An Innovative Promise
he cause is noble: to turn around Detroit and its
public schools by providing college scholarships to
city residents enrolled in the beleaguered school
system. Certainly, a good education is one of the keys to reju-
venating the city and kindling the kind of economic dynamic
in the region that brings more jobs and real hope.
The hitch is the poor state of the
Detroit Public Schools: a falling tax
base, crime-laden grounds, tired
teaching tools. The graduation and
dropout rates are among the worst in
the nation. Some of the lost students
are good students who chose to trans-
fer to other districts or to private or
Enter Detroit College Promise
(DCP). Like its model, the highly
successful, 3-year-old Kalamazoo
Promise, DCP is a nonprofit. DCP
founder Nat Pernick seeks to achieve similar success by lifting
public school enrollment, promoting a college-preparatory
school track and motivating nonresidents with college dreams
for their kids to move into Detroit and embrace its public
"We started last year by offering scholarships to all graduat-
ing seniors at Cody High School, and we now offer at least two
scholarships at 10 Detroit public high schools:' Dr. Pernick
told the IN last week in an online interview."We plan to have
at least some scholarships at all Detroit public high schools
within 1-2 years."
The plan then is to extend some scholarships at all Detroit
public high schools and ultimately boost the college schol-
arship amount to cover full tuition. The maximum award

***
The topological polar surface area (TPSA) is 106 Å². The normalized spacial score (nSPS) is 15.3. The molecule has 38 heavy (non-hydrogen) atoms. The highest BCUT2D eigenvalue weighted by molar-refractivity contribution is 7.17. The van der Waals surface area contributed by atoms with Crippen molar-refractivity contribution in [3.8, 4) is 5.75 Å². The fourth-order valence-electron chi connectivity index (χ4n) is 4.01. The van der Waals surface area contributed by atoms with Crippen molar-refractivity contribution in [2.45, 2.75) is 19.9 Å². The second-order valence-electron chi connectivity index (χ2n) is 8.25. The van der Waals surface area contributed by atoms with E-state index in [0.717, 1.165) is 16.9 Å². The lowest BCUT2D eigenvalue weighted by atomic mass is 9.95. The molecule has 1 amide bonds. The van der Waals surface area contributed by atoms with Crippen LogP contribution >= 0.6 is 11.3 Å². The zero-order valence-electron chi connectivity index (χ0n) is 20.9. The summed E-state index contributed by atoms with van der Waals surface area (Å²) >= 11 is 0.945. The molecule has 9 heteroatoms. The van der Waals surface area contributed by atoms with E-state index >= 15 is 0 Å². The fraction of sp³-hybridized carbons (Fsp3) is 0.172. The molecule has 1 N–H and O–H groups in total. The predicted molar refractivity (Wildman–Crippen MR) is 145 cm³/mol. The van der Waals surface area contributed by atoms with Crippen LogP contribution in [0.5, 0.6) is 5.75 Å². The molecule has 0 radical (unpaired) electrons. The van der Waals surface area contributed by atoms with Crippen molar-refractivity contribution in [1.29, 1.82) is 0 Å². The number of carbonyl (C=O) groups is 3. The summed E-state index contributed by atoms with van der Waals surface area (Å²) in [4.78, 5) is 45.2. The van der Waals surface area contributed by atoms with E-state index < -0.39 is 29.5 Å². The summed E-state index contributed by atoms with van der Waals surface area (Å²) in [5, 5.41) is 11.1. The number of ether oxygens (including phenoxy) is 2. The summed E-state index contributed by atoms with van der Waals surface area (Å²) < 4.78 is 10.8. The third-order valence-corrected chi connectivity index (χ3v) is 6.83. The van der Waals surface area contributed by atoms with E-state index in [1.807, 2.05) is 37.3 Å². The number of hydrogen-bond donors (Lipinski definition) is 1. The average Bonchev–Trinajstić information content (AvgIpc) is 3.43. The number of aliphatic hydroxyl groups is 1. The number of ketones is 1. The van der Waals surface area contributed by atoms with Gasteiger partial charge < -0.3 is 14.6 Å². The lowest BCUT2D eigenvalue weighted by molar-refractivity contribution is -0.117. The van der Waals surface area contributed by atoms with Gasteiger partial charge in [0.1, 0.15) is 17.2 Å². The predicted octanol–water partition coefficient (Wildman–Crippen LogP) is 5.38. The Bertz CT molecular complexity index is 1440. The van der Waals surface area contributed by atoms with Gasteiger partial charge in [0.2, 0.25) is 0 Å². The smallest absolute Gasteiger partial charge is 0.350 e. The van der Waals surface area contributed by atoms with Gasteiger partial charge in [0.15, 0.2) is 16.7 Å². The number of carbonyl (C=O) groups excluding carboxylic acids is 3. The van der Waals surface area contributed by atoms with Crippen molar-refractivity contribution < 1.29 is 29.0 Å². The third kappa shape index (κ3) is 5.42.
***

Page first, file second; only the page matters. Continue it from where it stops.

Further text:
will be based on years of continuous Detroit Public Schools
enrollment and Detroit residency — in
keeping with the spirit of the Kalamazoo
Promise. There are no limits on income
or grades. A responsible board oversees
DCP. All money raised will go toward
tuition and required fees; it will be sent
directly to colleges. Each gift of $2,000
supports one student in Detroit College
Promise at $500 per year for four years.
urban hotspots. For most, their education mattered. When I
wrote about the power of Pernick's promise last year, I noted
how resources to help capable Detroit students attend college
are a natural fit for Detroit Jewry, which extends far beyond
the city borders.
Beyond the scholarship thrust of Detroit College Promise,
Pernick has a personal interest in widening Detroit's Jewish
residential presence. "Like many others',' he said, "my parents
were born in Detroit, graduated from Central High School and
lived a great deal of their lives in Detroit!'
He's a Huntington Woods resident, but wants his children
and, one day, his grandchildren to have a viable option to live
in Detroit. "Providing these scholarships is one way to make
Detroit more attractive to our young adults:' he said.
"Whether or not we live or work in Detroit today:' he added
perceptively, "our lives will improve as Detroit itself becomes
more economically prosperous!'
Pernick is busy strategizing about how to up that Jewish
presence. His inquisitive mind churns out ideas.
"Perhaps we could offer housing subsidies as was done